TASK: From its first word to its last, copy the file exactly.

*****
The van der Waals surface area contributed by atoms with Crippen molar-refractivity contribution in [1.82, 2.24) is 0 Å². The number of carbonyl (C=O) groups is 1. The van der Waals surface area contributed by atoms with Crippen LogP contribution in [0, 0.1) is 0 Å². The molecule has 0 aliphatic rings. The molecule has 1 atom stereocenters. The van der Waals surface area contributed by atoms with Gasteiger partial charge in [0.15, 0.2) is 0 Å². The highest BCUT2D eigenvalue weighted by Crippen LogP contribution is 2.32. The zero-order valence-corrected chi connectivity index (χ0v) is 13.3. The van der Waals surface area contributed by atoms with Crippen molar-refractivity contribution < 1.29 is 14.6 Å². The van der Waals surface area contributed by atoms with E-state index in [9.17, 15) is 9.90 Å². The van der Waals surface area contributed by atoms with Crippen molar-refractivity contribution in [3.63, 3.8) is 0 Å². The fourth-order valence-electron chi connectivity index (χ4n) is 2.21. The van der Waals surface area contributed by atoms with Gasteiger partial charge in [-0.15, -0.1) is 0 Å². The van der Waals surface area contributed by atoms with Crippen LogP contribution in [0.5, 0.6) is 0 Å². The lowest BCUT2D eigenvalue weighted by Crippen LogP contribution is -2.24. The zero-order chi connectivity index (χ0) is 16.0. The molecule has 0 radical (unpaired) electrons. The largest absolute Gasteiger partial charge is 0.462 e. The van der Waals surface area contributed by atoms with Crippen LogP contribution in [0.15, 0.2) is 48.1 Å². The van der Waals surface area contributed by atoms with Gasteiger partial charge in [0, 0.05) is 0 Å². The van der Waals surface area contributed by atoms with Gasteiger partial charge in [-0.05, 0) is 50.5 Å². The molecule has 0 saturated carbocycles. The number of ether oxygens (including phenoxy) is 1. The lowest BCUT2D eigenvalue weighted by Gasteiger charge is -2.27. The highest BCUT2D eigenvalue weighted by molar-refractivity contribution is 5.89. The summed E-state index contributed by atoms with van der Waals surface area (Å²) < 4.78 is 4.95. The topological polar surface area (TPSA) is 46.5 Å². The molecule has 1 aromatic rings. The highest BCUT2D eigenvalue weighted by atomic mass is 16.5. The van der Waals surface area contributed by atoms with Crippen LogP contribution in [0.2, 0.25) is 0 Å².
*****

The van der Waals surface area contributed by atoms with Crippen molar-refractivity contribution in [1.82, 2.24) is 0 Å². The number of carbonyl (C=O) groups is 1. The van der Waals surface area contributed by atoms with Crippen LogP contribution in [0, 0.1) is 0 Å². The molecule has 0 aliphatic rings. The molecule has 1 atom stereocenters. The van der Waals surface area contributed by atoms with Gasteiger partial charge in [0.15, 0.2) is 0 Å². The highest BCUT2D eigenvalue weighted by Crippen LogP contribution is 2.32. The zero-order valence-corrected chi connectivity index (χ0v) is 13.3. The van der Waals surface area contributed by atoms with Crippen molar-refractivity contribution < 1.29 is 14.6 Å². The van der Waals surface area contributed by atoms with E-state index in [9.17, 15) is 9.90 Å². The van der Waals surface area contributed by atoms with Crippen molar-refractivity contribution in [3.63, 3.8) is 0 Å². The fourth-order valence-electron chi connectivity index (χ4n) is 2.21. The van der Waals surface area contributed by atoms with Gasteiger partial charge in [-0.15, -0.1) is 0 Å². The van der Waals surface area contributed by atoms with Crippen LogP contribution in [0.5, 0.6) is 0 Å². The lowest BCUT2D eigenvalue weighted by Crippen LogP contribution is -2.24. The zero-order chi connectivity index (χ0) is 16.0. The molecule has 0 radical (unpaired) electrons. The largest absolute Gasteiger partial charge is 0.462 e. The van der Waals surface area contributed by atoms with Crippen LogP contribution in [0.15, 0.2) is 48.1 Å². The van der Waals surface area contributed by atoms with Gasteiger partial charge in [0, 0.05) is 0 Å². The van der Waals surface area contributed by atoms with Gasteiger partial charge in [-0.05, 0) is 50.5 Å². The molecule has 0 saturated carbocycles. The number of ether oxygens (including phenoxy) is 1. The lowest BCUT2D eigenvalue weighted by Gasteiger charge is -2.27. The highest BCUT2D eigenvalue weighted by molar-refractivity contribution is 5.89. The summed E-state index contributed by atoms with van der Waals surface area (Å²) < 4.78 is 4.95. The topological polar surface area (TPSA) is 46.5 Å². The molecule has 1 aromatic rings. The highest BCUT2D eigenvalue weighted by atomic mass is 16.5. The van der Waals surface area contributed by atoms with Crippen LogP contribution in [0.2, 0.25) is 0 Å².